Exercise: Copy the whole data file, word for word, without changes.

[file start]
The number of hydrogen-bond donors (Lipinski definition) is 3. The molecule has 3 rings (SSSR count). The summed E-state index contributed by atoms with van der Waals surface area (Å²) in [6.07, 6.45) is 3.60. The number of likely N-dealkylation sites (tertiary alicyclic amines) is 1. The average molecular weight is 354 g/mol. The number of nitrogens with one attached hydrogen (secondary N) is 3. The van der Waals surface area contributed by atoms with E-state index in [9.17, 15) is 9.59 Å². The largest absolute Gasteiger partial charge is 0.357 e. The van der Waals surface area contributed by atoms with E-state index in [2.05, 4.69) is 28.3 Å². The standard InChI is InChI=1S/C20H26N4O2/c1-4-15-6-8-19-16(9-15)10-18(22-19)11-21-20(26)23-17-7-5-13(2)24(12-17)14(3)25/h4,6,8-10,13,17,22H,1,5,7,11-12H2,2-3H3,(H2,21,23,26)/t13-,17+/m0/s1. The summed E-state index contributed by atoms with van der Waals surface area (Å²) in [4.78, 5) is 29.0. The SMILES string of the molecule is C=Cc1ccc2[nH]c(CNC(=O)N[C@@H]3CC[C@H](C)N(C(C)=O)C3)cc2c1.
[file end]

The number of hydrogen-bond donors (Lipinski definition) is 3. The molecule has 3 rings (SSSR count). The summed E-state index contributed by atoms with van der Waals surface area (Å²) in [6.07, 6.45) is 3.60. The number of likely N-dealkylation sites (tertiary alicyclic amines) is 1. The average molecular weight is 354 g/mol. The number of nitrogens with one attached hydrogen (secondary N) is 3. The van der Waals surface area contributed by atoms with E-state index in [9.17, 15) is 9.59 Å². The largest absolute Gasteiger partial charge is 0.357 e. The van der Waals surface area contributed by atoms with E-state index in [2.05, 4.69) is 28.3 Å². The standard InChI is InChI=1S/C20H26N4O2/c1-4-15-6-8-19-16(9-15)10-18(22-19)11-21-20(26)23-17-7-5-13(2)24(12-17)14(3)25/h4,6,8-10,13,17,22H,1,5,7,11-12H2,2-3H3,(H2,21,23,26)/t13-,17+/m0/s1. The summed E-state index contributed by atoms with van der Waals surface area (Å²) in [4.78, 5) is 29.0. The SMILES string of the molecule is C=Cc1ccc2[nH]c(CNC(=O)N[C@@H]3CC[C@H](C)N(C(C)=O)C3)cc2c1.